Walking through the first floor of Matias Faldbakken’s exhibit, Oslo, Texas, at the Power Station is an exhilarating hazard — spent bullets are strewn all over the floor like a Wiley Coyote trap or perilous Marx Brothers bait. One half expects to go reeling, arms windmilling, up into the air and then flat on your back, defeated. But picking through the shells — nudging them or violently kicking them out of the way to make a path — is a welcome challenge that feels like a transgression in some sacred space.
Upstairs on the second floor, Faldbakken has stacked a wall of white boxes that bear nonsensical text designed by the artist. The bent energy of the font on the boxes against the white background of the cardboard lends the stagnant towers a virile kind of speed, as if the boxes contain some really hip, super flashy product that will change your life and make everyone love you. Propped against the back of the wall of boxes are framed prints and small collaged paintings. One is a newspaper page that’s been painted white, all but the edges; another is a series of photographs of stockpiled metals (or was it ammunition?). All the framed work shows literal erasure or poses the threat of it.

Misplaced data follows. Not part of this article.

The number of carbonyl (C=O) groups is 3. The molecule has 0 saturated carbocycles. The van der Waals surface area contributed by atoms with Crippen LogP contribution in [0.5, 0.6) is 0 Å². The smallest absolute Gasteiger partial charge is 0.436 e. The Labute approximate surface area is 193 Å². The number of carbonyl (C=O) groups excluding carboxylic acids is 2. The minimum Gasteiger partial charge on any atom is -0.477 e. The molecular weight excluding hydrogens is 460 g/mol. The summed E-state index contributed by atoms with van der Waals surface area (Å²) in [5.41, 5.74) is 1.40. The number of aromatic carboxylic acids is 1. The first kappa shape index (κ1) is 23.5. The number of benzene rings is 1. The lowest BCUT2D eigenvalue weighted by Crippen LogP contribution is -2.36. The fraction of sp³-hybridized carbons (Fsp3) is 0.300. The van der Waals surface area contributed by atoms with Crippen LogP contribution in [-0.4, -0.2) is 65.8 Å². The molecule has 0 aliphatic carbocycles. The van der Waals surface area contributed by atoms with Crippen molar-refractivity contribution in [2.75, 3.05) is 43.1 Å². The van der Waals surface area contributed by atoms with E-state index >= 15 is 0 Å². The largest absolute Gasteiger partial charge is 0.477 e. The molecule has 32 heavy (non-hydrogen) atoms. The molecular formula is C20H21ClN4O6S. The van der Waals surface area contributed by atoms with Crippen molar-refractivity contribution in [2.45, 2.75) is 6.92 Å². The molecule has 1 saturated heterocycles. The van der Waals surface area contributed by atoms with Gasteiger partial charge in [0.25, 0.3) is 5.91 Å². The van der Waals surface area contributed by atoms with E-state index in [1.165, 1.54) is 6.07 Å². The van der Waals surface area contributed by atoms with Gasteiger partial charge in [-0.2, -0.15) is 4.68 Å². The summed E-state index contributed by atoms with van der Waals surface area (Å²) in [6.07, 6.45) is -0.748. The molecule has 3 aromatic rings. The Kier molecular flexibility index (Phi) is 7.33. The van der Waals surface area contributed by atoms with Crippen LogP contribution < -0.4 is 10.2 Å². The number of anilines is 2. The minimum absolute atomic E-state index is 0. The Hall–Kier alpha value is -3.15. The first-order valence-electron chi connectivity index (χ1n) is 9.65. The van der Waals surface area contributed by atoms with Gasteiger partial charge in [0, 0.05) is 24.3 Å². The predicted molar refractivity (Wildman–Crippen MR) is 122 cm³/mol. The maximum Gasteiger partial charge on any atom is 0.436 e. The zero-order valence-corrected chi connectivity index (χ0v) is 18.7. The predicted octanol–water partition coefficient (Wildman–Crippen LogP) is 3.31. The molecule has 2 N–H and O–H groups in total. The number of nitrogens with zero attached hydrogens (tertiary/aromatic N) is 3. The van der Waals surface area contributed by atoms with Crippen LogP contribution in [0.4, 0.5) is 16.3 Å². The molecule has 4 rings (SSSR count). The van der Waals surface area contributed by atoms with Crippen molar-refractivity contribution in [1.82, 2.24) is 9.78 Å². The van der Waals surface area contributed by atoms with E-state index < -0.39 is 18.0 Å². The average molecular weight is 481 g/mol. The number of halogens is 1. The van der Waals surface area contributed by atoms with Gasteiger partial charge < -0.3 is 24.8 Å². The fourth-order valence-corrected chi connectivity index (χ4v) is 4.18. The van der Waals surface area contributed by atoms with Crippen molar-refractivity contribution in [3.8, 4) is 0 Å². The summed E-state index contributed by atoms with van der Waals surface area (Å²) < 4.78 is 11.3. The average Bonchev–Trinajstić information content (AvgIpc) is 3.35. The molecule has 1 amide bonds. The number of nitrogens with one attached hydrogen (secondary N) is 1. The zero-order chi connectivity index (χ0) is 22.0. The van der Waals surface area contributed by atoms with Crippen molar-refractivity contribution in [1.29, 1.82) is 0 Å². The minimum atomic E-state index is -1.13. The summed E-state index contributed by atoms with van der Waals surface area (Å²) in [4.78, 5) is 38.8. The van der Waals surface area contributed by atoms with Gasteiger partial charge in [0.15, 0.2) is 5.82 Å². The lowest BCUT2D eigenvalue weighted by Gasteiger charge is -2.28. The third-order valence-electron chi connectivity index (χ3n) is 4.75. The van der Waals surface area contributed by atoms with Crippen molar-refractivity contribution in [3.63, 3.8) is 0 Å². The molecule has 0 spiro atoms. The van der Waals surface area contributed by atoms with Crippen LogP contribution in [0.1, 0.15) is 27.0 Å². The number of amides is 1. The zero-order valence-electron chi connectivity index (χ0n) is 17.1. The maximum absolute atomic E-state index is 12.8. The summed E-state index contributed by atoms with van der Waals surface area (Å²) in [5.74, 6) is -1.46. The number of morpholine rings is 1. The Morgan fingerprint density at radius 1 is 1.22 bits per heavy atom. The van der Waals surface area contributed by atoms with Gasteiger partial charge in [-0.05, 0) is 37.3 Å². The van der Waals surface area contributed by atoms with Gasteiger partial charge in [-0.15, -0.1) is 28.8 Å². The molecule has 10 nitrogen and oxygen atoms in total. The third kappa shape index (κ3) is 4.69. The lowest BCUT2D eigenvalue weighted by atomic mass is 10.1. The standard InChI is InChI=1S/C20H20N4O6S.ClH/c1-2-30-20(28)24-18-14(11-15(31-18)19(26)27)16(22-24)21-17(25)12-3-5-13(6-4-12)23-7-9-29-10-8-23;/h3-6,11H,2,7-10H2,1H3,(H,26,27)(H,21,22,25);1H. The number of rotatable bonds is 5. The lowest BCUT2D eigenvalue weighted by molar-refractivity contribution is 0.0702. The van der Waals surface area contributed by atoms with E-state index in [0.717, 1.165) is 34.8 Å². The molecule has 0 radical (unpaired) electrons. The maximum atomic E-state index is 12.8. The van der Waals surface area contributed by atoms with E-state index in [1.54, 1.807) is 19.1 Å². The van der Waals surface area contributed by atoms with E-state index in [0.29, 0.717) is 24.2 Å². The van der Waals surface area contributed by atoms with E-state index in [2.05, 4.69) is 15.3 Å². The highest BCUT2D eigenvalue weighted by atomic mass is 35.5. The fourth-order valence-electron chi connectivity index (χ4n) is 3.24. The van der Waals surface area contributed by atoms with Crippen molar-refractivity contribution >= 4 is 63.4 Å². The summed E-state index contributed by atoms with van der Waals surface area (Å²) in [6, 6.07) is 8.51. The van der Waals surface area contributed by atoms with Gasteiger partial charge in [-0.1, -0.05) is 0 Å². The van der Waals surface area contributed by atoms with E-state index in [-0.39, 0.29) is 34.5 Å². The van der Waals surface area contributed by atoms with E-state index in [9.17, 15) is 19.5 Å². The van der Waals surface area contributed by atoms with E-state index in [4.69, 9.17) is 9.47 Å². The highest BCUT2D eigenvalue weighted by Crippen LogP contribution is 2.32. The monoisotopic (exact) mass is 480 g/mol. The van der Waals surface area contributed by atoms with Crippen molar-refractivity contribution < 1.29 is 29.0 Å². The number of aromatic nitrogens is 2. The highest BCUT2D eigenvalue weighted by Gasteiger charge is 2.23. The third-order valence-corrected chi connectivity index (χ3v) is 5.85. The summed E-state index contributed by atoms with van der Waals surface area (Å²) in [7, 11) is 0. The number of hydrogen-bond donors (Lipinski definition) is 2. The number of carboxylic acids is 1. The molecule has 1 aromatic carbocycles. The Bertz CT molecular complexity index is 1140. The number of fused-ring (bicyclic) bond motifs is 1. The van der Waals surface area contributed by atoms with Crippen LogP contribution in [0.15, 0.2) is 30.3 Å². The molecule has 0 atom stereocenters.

Another posing threat: outside on the set of stairs that climbs the side of the building, Faldbakken has hoisted two metal shipping crates, bound them with levered straps, and then winched the living crud out of them, crushing the stalwart containers. They dangle overhead, while the straps, which you must step over to access the building, wrap the landing beneath.
Faldbakken’s work here serves as an apt corollary to the Power Station project itself, the brilliant brainchild of Dallas collectors Alden and Janelle Pinnell, with the expert aid of manager Danielle Avram Morgan. The aim of the Power Station is to bring challenging, progressive work by the world’s best emerging artists into the Station’s space, where they are given the freedom and funds to do as they wish. The Power Station has a frontier mentality — it has a long, daring vision about bringing art to Dallas, creating a open arena for artists, and hopefully creating a paradigm shift in how patrons of the arts understand their power in helping shape the culture of Dallas as a whole.
Indeed, the artists that have participated, Oscar Tuazon and Faldbakken, have both looked upon the opportunity to interact with the space a bit like cowboys did the Wild West — it’s a wide open space, outside the prescriptive orders of almost everything.
also by Lucia Simek
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